Title: Brawl In Cell Block 99
Director: S. Craig Zahler
Starring: Vince Vaughn, Jennifer Carpenter, Don Johnson, Udo Kier, Marc Blucas, Tom Guiry
Plot: Bradley Thomas (Vaughn) a former boxer and drug mule finds himself drawn back into his old life when he is laid off from his job at an auto-repair company. However when a pick up gets botched he finds himself imprisioned and with a debt to repay to his former employer Eleazer (Mucciacito) who has now kidnapped Bradley’s wife Lauren (Carpenter). Now Bradley has to assassinate a fellow inmate being held in a maximum security facility.
Review: Perhaps if Tarantino had not been on his own kick to revitalise the Western genre with “Django Unchained” and “The Hateful Eight” we would perhaps see director S. Craig Zahler in much more of a mainstream light especially with his own take on the Western with “Bone Tomahawk” memorably bringing cannibals to the wild west while somehow managing to combine intelligent plotting with jaw dropping violence and now with this film he attempts to do the same for the prison drama.
Continuing the recent move into more serious fare for Vince Vaughn following his memorable turn on the largely forgettable second season of “True Detective”. Here Vaughn is very much the velvet glove inside the steel fist as he plays the hard hitting Bradley who thinks little of the brutal damage he inflicts on those who stand in his way and this is after we’ve seen him dismantle his wife’s car with his bare hands after he discovers that she has been cheating on him. At the same time he’s not just some mindless psychotic thug with his soft spoken and straight to the point attitude while frequently insisting he’s called Bradley and not Brad which makes him a very much a different sort of character than you would expect, especially considering the journey that we follow him on as he has to get from his initial imprisonment at a medium security facility to the maximum security facility of Redleaf by essentially beating the living hell out of anyone he can.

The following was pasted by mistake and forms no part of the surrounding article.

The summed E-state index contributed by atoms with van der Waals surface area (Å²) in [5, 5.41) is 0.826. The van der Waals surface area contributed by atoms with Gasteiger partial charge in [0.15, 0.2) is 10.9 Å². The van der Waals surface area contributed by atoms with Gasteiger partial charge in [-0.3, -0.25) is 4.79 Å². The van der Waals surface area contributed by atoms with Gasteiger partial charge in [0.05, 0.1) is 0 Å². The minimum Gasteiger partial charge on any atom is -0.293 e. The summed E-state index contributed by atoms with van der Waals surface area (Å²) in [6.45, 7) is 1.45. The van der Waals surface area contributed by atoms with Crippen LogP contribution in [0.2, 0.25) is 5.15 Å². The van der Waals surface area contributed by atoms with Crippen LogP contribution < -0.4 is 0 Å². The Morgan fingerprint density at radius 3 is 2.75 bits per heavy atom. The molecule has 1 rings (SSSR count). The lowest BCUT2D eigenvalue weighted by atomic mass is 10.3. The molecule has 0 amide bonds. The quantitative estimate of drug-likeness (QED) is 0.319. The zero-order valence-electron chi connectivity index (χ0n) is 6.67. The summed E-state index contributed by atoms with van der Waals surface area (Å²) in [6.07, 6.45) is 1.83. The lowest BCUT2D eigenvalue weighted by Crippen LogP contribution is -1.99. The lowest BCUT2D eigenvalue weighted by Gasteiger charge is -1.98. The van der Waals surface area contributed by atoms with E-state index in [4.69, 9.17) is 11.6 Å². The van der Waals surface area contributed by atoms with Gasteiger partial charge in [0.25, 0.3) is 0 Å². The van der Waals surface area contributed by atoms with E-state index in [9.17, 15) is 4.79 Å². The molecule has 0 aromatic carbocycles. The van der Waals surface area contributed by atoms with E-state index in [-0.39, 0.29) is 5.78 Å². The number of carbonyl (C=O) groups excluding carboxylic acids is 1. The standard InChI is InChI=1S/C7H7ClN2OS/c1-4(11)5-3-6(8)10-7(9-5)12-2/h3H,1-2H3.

On equally strong form are the supporting cast which see’s Udo Kier as the go between from Bradley’s former employee and whose dark threats regarding the fate of Bradley’s wife in perticular the fate of their unborn child which hints at the violence to come. Don Johnson is on equally great form as Warden Tuggs who also uses the threat of violence and the generally dire conditions of his prison and much like Bradley plays against type as he constantly retains an air of cool, even when the situation around him is getting increasingly out of control never giving us the balistic meltdown we expect him to be building towards.
Despite the premise this is far from he all out action fest that you might expect. Yes there is certainly a lot of action here with some incredibly shot and wide framed brawls really making the most of Vaughn’s boxing training he undertook for the role but much like with “Bone Tomahawk” Zahler teases out these moments, spending the first hour establishing his characters and the botched drug deal which leads to Bradley being incarcerated but its never boring especially with Zahler showing the same kind of flair for dialogue as he has for violence
Shot with an intentional grindhouse eye for violence here it’s most jarringly cartoonist in how its approached with arms being broken and noses blooded it only gets worse when Bradley finally reaches the titular cell block 99 located in the depths of Redleaf and were order is maintained through the use of shock belts and less than humane treatment of the inmates considered problematic to be sent down there. Unquestionably these moments are cringe inducing and even slightly nauseating in places thanks to the fantastic sound design which really makes you feel the full impact of these moment. However compared to the superhero style of action and quick cuts its almost refreshing to see how Zahler holds back and just shoots the action almost from the view point of the onlooker. Yes Bradley might be overpowered in the damage he’s able to inflict with no real explanation as to how he’s able to achieve some of these almost superhuman acts of violence.
As of now Zahler might be one of the few directors alongside Richard Kelly, The Soska Sisters or Quentin Tarantino who I’m excited to see what they do next which at the time of writing is the equally evocatively titled “Dragged Across the Concrete” which will see him taking on the police procedural which after seeing his first team films has me only the more excited to see what other dark delights are yet to come.